Tuesday, August 21, 2012

Voices from the Past: The Death of a Hook-Maker (1761)

Maybe it says something about my personality that I am always fascinated by the vintage crime reports of the eighteen and nineteenth century. Every now and then, a fishing tackle related blurb will catch my eye. Such is the case with a certain Mr. Souch, a fish hook maker from

The London Magazine for November 1761 published the following blurb about the incident.

Mr. Souch, a fish-hook maker, was stabbed by one Greenstreet, his journeyman, and died of the wounds he received. The murderer is in custody.

It leaves so much to the imagination. What prompted the violence? A journeyman was an apprentice who spent as long as 13 years (unpaid!) learning a trade. Perhaps Mr. Greenstreet was not being treated as he should have by Mr. Souch, the hook-maker.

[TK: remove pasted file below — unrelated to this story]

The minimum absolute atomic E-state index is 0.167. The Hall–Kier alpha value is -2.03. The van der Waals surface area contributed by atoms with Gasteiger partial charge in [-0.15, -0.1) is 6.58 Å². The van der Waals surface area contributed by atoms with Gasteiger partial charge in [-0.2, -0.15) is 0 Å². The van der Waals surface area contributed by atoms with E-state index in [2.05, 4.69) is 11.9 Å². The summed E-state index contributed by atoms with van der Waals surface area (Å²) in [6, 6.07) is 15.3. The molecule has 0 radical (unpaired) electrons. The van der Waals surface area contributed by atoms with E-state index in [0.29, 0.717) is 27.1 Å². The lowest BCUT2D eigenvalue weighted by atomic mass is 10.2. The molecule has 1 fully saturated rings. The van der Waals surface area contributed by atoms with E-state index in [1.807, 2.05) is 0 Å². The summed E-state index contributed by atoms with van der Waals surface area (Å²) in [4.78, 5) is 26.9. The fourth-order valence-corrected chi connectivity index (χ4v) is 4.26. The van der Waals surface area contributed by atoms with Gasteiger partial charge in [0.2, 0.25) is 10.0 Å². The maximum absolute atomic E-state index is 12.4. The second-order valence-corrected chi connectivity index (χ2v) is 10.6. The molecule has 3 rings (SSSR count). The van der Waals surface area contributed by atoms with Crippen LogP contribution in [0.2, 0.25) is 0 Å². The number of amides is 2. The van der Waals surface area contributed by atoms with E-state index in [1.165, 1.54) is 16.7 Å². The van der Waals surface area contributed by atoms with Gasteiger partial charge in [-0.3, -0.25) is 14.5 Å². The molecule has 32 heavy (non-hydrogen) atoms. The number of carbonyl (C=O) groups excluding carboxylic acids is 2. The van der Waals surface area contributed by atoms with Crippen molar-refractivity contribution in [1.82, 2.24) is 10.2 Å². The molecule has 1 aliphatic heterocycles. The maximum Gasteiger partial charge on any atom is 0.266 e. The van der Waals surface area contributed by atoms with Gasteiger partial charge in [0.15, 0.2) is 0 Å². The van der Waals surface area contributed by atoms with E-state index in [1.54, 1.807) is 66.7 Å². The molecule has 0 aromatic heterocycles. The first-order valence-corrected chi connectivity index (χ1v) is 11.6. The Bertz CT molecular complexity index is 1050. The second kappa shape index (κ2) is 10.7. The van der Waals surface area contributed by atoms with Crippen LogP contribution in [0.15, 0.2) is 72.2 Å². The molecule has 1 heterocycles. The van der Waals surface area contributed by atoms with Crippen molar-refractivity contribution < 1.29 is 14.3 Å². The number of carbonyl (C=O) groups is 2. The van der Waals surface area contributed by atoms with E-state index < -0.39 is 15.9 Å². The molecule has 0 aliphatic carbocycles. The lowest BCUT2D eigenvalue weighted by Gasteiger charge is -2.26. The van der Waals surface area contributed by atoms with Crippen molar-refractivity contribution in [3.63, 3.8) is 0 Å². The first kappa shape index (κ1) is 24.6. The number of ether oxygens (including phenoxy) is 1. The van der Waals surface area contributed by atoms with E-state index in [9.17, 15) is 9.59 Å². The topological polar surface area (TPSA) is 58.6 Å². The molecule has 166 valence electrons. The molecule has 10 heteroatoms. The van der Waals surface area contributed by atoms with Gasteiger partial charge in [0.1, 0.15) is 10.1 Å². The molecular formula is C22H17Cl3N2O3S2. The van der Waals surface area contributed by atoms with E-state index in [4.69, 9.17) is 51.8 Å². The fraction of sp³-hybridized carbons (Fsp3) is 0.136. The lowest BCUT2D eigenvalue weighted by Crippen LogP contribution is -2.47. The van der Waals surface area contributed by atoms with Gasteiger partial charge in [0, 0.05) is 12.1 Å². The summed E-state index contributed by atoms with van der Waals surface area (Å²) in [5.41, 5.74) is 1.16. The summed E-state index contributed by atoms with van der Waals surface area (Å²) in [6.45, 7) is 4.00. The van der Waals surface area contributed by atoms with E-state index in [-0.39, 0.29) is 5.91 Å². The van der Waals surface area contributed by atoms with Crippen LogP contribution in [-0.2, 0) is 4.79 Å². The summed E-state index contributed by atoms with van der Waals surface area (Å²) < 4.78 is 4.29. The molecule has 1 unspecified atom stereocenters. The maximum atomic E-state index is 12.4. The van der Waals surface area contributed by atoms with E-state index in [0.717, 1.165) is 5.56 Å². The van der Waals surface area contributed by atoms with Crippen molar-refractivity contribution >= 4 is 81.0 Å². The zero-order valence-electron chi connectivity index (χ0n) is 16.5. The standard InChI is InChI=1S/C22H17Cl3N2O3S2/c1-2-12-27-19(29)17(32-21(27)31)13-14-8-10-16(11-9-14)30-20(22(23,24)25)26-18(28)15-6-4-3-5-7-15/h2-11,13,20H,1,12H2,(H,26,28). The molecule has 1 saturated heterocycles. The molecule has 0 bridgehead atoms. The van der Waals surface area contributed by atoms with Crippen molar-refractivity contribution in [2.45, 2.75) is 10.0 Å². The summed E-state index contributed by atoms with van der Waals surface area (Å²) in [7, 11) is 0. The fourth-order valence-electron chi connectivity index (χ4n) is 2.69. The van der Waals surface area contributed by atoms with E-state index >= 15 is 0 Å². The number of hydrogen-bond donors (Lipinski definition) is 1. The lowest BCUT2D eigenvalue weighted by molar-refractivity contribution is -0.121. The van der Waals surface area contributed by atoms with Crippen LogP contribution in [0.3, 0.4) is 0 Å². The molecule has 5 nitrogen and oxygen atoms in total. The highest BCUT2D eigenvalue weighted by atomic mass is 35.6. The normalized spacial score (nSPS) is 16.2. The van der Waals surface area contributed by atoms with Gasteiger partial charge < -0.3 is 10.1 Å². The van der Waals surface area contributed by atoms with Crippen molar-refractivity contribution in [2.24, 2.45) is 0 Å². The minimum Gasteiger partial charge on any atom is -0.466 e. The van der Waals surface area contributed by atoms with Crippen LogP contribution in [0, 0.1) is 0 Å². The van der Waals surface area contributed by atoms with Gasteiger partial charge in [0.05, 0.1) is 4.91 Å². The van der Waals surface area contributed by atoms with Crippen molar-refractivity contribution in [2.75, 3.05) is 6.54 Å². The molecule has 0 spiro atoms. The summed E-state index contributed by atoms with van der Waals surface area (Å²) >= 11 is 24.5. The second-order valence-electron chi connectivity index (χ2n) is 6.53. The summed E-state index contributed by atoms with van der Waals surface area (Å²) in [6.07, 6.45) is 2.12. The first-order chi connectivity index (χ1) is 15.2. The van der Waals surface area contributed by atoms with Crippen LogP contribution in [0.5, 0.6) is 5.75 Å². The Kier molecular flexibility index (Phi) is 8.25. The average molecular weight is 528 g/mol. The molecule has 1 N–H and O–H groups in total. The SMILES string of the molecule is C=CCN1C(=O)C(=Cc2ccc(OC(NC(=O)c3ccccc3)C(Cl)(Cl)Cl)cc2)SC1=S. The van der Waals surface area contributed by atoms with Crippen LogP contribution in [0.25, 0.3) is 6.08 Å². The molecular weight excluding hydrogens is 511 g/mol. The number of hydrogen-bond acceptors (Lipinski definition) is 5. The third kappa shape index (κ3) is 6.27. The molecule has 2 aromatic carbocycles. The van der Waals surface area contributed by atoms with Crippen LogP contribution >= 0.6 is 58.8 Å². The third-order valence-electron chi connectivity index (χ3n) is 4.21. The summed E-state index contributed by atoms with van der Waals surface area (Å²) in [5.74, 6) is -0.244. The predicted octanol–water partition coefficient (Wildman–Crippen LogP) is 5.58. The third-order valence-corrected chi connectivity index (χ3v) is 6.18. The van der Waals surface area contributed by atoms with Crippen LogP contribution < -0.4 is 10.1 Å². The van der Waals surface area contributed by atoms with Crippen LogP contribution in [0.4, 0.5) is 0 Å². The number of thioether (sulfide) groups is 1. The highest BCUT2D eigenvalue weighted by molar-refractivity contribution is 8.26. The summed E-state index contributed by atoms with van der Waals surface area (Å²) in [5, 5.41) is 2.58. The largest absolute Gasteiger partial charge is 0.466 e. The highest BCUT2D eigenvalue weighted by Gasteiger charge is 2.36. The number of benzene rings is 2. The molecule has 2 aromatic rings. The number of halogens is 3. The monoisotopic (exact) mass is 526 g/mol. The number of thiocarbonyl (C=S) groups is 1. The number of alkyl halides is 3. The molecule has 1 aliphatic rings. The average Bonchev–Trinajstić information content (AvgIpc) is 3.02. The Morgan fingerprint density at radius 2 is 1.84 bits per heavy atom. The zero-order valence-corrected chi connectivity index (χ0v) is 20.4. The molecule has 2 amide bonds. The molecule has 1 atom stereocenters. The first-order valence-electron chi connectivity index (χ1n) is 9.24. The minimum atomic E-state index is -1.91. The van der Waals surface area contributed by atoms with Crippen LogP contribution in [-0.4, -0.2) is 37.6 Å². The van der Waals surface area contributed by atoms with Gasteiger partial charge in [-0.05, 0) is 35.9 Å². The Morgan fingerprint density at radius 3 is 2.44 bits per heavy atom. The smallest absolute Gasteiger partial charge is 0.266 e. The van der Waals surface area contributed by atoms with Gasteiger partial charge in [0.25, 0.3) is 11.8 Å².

All we know in the 250 years that have passed that on Wednesday, October 18, 1761, one hook maker stabbed another, and the rest is simply a mystery.

Some day I plan to write a fictional account of these events.

-- Dr. Todd

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